A: We really wanted a meaningful name for the company. We wanted to give an idea in the name that we encourage people to use solar energy more because it is free energy. We also do not want to restrict our solutions in the name as we have a vision of developing more solar-related solutions. We want to use a name that lasts very long and positions us as someone who promotes solar energy very heavily within the communities. We want to be remembered as a solution designed for those at the bottom of the pyramid.
Q: Do you have any advice for people who want to go into social entrepreneurship?
A: I would tell people to have a calm head when considering starting a social enterprise and to try to confirm real needs than just doing regular market research for a normal product. There is also a phrase in Chinese - “危中机,” that essentially means “where there is risk, there is opportunity.”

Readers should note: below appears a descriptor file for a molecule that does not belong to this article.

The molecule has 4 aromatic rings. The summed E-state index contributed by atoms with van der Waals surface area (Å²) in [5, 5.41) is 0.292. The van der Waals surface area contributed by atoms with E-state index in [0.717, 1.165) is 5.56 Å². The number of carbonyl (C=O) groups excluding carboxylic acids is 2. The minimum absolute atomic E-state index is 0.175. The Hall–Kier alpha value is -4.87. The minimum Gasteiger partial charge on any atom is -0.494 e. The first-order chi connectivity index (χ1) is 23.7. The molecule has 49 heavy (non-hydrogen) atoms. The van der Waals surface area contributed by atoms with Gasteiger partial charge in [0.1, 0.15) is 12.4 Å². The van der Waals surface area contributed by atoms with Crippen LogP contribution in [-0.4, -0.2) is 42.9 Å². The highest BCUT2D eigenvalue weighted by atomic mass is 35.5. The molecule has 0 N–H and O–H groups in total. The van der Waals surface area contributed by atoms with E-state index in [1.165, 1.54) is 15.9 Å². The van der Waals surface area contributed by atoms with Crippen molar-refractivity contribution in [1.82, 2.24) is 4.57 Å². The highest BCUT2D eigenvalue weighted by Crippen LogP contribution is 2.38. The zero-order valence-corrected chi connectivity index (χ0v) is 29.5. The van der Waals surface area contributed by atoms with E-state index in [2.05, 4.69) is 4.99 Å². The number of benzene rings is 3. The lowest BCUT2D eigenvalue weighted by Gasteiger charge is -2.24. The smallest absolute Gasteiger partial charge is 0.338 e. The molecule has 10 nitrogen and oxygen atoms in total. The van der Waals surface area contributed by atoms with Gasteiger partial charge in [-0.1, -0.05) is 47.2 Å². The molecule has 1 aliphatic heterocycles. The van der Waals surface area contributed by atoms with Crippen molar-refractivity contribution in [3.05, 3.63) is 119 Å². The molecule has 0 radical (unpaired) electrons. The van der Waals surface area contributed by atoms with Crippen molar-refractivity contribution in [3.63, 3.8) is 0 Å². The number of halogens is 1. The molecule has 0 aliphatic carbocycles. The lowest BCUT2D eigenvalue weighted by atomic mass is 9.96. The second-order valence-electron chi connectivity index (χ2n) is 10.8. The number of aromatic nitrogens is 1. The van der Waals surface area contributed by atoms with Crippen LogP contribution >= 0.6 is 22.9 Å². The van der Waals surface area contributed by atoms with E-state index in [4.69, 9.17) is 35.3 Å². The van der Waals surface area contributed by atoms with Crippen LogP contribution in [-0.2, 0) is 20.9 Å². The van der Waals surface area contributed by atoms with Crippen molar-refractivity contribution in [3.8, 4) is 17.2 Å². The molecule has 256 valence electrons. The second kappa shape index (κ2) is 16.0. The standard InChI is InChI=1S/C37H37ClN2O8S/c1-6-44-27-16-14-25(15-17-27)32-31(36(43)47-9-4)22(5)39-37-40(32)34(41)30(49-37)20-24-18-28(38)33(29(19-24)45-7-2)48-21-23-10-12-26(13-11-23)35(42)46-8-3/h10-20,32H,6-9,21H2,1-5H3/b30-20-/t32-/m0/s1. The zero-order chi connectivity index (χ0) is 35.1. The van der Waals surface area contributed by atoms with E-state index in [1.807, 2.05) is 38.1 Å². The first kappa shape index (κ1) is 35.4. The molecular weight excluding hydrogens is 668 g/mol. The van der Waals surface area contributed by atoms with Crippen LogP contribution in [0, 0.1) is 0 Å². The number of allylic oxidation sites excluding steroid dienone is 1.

When it comes to starting a social enterprise, it really comes down to how much and how well you understand a problem or pain. The pain prompts the need for relief. It is the original start and inspiration of finding the ultimate solution. My advice would be to spend adequate time in the field to understand the problem. Normally, there is very little data regarding social problems. You have to go and live with a problem for a while for you to start to make sense of it. Only then can you identify a problem and then go back with what you find to meet with engineers, investors, businesses, or even mentors to come up with a proper solution for the problem.